A Quarterly Journal
Jeffrey Woodward, Founder & Owner
Ray Rasmussen, General Editor

Volume 13, Number 3, September 2019

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Ray Rasmussen
Edmonton, Alberta, Canada

Visit with a Long-Dead Rock-Artist

Utah. To-ko-chi Canyon. My tent pitched near an Ancient Puebloan ruin and rock art panel.

Photojournalism. Time Magazine’s “The Year’s Best.” I plan to capture images of the southwest: rural folks in small towns, hikers met on the trails, Hopi at their pueblos and remnants of their ancestors’ dwellings and art. The magazine’s images are for “how to do it” ideas.

Dusk, the day’s heat fleeing. Sipping tequila as I browse images. No one here to share drink, fire’s warmth, images and musings – unless I count the artist who a thousand years ago painted an image near the ruin.

Musings. Photojournalism. Image with caption. Like haiku and haibun prose, not overly didactic, more show than tell.

Time Magazine image-stories. Page by page, thumbing through. Most focus on the chaos in today’s world. One shows four soldiers rushing through a swirl of dust to carry a wounded comrade to a medevac helicopter. Another, a smiling man with an assault rifle standing outside a gun show in Tucson. And another, a group of neo-Nazis facing the camera with hands raised in Hitler salutes, a swastika banner waving in the background. Not the kind I want to make.

falling stars –
a white moth plunges
into the flames

Fireside. Night's silence. My headlamp spotlights a scene occurring in a place only a few hundred miles from where I’m sitting.

Musings. Photojournalism: caption and image. Haiga: haiku and image. Unlikely that image plus caption or haiku can be completely neutral, no such thing as pure show. But consider a more didactic caption:

Mother and small children tear-gassed
in draconian border practices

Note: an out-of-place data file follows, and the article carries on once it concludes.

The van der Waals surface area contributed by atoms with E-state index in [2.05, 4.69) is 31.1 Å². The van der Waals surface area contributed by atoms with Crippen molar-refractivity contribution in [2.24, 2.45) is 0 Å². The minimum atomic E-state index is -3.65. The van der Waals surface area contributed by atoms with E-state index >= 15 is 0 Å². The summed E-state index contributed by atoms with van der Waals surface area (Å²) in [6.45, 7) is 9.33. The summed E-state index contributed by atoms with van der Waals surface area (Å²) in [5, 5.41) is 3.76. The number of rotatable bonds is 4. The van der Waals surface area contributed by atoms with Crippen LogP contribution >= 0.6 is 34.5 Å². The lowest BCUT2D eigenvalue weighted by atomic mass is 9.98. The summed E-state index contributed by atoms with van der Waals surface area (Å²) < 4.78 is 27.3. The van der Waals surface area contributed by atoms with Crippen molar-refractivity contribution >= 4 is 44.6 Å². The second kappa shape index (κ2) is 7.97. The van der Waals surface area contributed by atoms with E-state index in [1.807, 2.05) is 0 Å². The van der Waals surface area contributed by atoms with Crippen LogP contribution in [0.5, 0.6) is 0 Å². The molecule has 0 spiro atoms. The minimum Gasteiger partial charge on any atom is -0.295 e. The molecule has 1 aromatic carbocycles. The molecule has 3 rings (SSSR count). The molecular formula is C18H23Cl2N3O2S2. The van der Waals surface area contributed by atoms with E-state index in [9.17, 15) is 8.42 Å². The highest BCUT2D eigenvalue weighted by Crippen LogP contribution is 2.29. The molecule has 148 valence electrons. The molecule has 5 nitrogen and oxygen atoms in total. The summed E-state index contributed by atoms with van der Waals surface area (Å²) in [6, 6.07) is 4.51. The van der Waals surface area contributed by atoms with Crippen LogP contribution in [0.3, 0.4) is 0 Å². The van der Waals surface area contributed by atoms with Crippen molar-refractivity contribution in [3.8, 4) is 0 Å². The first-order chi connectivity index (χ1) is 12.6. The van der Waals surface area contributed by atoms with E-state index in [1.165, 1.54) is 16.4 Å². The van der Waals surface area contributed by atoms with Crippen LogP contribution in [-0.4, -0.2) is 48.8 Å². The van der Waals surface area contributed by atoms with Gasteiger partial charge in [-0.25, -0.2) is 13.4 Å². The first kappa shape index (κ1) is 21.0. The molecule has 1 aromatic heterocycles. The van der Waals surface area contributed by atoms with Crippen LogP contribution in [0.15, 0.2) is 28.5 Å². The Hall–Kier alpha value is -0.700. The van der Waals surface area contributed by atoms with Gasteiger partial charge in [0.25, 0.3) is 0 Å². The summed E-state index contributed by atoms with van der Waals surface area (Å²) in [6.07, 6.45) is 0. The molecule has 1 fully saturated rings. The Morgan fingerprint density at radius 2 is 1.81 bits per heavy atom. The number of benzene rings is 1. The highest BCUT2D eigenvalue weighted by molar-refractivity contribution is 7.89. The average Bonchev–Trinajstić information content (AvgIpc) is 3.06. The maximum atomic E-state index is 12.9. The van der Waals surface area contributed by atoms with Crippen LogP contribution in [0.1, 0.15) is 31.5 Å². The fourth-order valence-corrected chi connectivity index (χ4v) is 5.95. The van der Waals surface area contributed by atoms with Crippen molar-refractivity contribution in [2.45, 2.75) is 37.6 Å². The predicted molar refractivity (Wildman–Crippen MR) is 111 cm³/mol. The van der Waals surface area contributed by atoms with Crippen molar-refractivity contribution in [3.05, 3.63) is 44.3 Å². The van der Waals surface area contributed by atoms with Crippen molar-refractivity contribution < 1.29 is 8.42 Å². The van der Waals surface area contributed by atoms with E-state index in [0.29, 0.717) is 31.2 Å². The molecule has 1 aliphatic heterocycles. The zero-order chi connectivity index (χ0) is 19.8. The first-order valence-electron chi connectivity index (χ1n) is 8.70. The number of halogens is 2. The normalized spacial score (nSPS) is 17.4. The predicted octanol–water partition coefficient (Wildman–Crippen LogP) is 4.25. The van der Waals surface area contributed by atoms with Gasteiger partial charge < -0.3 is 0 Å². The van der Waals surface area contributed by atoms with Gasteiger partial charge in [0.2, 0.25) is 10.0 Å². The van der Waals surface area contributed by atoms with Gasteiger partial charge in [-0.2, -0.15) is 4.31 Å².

Musings. Captions. The original allows viewers to respond more easily according to their own values. Some might feel that the practices are harsh, but necessary for various reasons. Others that it’s immoral not to accept people who are escaping difficult lives in their home country. My counter example plants the flag of moralism deep in the soil, preaches rather than shows.

Whatever the reader's interpretation, there's the photojournalist’s sub-text message:

Look at this. Make what you wish of it, but don’t pretend it isn’t happening.

Tripod and camera set. Focus on the rock art panel. A large animal, perhaps a bear, surrounded by human and canine figures.

Musings. Long dead painter, your time’s photojournalist. I think you painted this in good times. But a thousand years ago, there was a 100-year drought, crops failed, animal populations declined, your children starving. The people vacated their homeplace, never to return.

bits of pottery and paint
all that remains
of generations

No one knows the meaning of your artwork. We few who visit your work know you went to great trouble to show your story in images, just as I'm showing my story about your story with images, prose and haiku, just as Basho, who may have lived when you did, showed his feelings about the demise of the Fujiwara clan while visiting the ruins at Hiraizumi.

Musings. Captions. Cousins of haiku. What words would fit my image, would mostly show without too much tell? Will this suffice? Does it leave room for readers to explore their own reactions and sensibilities?

Braves and dogs on a hunt

coals glowing red
the artist’s painting etched
in mind's eye

photojournalism exhibit
the photographers present,
yet not present


The phrase "all that remains" and the haiku itself are modeled on Basho's "summer grasses / all that remains / of soldier's dreams," trans. L. Stryk. Basho included the haiku in his haibun "Hiraizumi" about his visit to the ruins of Hiraizumi and the demise of the Fujiwara clan. It's one chapter in his classic Narrow Road to the Deep North.

This haibun-haiga-esssay is an expanded version of a mimimalist haibun sans images and didactic commentary that originally appeared in bottle rockets. If you would like to see the original, click here -> original

Rock Art is the name given to the work of ancient peoples who painted (pictograph) and chipped (petroglyph) images on or into stone. The ancient peoples in the Southwest area that I visit are now called "Ancient Puebloans." They were/are called the “Hisatsinom” which means the “Ancient Ones” by the Hopi who consider themselves their descendants, and the "Anasazi" by the Navajo, literally said to mean "enemy ancestors," although they are not direct descendents. The term "pueblo" is a reference to the mud and stone buildings the Ancient Puebloans left behind and to the dwellings of contemporary pueblo peoples, e.g., the Hopi, Zuni and Acoma.